How could CO2 emissions around the world look in ten years time?
Climate change is an unavoidable problem, with the impact already being seen in extreme weather events right around the world and the primary driver of global warming is the high levels of CO2 emissions being produced.
Emissions have been steadily on the rise for many years and governments are urgently trying to put plans in place to drastically cut their emissions before it’s too late.
The level of emissions produced vary from one country to another, so we’ve decided to take a look at how they’ve changed over the years and use this to predict how they could look by 2032, in ten years’ time.
For each country, we took the annual emissions for both 1959 and 2019 (the most recent year for which data was available), calculated the average annual rate of change, and applied this to each year going forward to see how they could look in 2032.
The countries that have seen emissions increase the most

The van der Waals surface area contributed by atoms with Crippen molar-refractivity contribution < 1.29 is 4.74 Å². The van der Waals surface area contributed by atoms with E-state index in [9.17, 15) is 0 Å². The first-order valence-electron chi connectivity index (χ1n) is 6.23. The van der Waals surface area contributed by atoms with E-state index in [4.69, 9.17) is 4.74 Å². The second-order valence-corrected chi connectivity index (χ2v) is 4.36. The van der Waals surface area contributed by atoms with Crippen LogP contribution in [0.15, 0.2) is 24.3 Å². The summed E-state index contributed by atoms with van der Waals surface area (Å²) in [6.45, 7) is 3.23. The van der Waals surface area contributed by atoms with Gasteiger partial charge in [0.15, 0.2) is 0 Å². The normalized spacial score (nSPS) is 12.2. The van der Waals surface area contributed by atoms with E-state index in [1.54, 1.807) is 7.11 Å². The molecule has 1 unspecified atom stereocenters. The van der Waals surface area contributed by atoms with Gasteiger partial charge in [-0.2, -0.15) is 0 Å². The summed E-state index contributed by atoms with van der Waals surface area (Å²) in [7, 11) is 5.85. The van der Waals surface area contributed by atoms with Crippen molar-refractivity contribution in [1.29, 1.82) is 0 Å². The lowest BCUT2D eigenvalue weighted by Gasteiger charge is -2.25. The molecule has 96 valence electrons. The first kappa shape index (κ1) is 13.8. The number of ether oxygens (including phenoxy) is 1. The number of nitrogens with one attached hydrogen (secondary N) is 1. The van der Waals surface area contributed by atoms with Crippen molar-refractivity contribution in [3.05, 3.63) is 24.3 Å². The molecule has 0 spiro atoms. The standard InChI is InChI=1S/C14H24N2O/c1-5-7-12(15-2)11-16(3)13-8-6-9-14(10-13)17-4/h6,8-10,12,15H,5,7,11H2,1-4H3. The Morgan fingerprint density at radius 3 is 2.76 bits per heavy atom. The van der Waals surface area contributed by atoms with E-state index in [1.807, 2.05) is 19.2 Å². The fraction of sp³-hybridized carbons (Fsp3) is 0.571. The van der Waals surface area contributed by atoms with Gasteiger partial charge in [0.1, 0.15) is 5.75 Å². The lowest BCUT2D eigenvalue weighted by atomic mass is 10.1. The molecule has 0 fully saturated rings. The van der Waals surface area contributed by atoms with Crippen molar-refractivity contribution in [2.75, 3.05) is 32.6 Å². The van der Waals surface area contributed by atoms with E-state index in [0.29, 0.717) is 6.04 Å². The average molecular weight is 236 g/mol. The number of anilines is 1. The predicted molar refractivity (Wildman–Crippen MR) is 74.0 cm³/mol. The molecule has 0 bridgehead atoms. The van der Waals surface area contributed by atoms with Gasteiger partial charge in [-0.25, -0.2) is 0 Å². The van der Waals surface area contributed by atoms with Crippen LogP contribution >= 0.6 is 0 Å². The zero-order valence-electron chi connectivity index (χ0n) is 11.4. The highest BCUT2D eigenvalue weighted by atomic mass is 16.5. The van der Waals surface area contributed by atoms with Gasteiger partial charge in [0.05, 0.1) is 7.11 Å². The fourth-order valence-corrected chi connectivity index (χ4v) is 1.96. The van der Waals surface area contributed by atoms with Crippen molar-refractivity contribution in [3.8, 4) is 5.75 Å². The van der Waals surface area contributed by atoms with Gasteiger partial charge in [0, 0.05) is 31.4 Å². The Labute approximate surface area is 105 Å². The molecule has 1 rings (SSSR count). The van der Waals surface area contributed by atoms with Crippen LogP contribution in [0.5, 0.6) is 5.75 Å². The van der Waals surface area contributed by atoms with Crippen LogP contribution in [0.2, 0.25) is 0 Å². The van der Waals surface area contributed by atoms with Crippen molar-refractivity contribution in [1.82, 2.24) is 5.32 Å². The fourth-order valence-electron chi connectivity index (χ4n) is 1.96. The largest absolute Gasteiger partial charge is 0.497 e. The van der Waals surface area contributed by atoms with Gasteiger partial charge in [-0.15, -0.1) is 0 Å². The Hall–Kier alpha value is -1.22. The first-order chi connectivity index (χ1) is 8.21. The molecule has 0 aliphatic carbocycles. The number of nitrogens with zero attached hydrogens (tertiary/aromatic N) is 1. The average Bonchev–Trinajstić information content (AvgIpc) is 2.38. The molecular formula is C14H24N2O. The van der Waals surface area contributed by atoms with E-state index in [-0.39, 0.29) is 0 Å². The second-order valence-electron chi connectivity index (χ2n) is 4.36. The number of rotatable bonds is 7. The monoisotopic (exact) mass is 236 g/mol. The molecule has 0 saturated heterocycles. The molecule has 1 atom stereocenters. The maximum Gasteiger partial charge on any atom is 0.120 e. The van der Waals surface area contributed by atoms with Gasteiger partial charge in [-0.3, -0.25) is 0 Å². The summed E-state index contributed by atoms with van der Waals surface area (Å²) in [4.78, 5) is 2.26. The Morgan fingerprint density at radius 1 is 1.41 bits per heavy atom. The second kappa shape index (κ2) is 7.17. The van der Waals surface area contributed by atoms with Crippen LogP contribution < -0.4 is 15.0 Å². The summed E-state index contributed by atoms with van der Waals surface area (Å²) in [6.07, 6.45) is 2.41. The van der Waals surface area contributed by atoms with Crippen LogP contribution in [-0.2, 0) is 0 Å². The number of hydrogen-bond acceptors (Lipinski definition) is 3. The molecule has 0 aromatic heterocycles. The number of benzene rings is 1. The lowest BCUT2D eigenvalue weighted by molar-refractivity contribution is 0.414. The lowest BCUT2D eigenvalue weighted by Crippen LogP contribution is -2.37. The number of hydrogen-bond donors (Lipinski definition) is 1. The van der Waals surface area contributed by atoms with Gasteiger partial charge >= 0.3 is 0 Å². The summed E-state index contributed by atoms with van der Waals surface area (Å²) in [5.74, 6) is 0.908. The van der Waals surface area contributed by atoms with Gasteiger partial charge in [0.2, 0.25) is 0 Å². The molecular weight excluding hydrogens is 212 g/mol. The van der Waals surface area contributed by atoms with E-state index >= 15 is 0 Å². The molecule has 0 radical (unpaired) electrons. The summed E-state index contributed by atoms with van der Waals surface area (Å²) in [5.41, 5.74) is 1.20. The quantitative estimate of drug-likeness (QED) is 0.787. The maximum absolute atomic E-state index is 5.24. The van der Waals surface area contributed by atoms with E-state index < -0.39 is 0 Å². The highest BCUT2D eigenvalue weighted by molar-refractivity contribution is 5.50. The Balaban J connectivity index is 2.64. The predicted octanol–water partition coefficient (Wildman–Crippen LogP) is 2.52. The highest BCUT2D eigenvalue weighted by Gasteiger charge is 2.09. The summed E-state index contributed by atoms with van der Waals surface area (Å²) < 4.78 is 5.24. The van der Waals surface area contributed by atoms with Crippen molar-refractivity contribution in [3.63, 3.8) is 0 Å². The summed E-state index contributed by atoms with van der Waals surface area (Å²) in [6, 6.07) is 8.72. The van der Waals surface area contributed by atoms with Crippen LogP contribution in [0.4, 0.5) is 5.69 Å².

The countries that have cut emissions the most
Projecting emissions around the world
The countries with the lowest estimated 2032 emissions
The countries with the highest estimated 2032 emissions
All emissions data sourced from the ICOS data supplement to the Global Carbon Budget 2020 (Friedlingstein et al. 2020) and have been converted from million tonnes of carbon to million tonnes of CO2.
To estimate the 2032 emissions for each country, we took the level of emissions in 1959 and in 2019 (the most recent year for which data is available) and calculated the average annual growth rate over this period.
We then applied this growth rate to the 2019 emissions figure to estimate the future emissions for future years, up to 2032.
Countries with no emissions data were omitted, as were countries with a value of 0 for their 1959 emissions, as it was not possible to calculate an average rate of increase for these countries.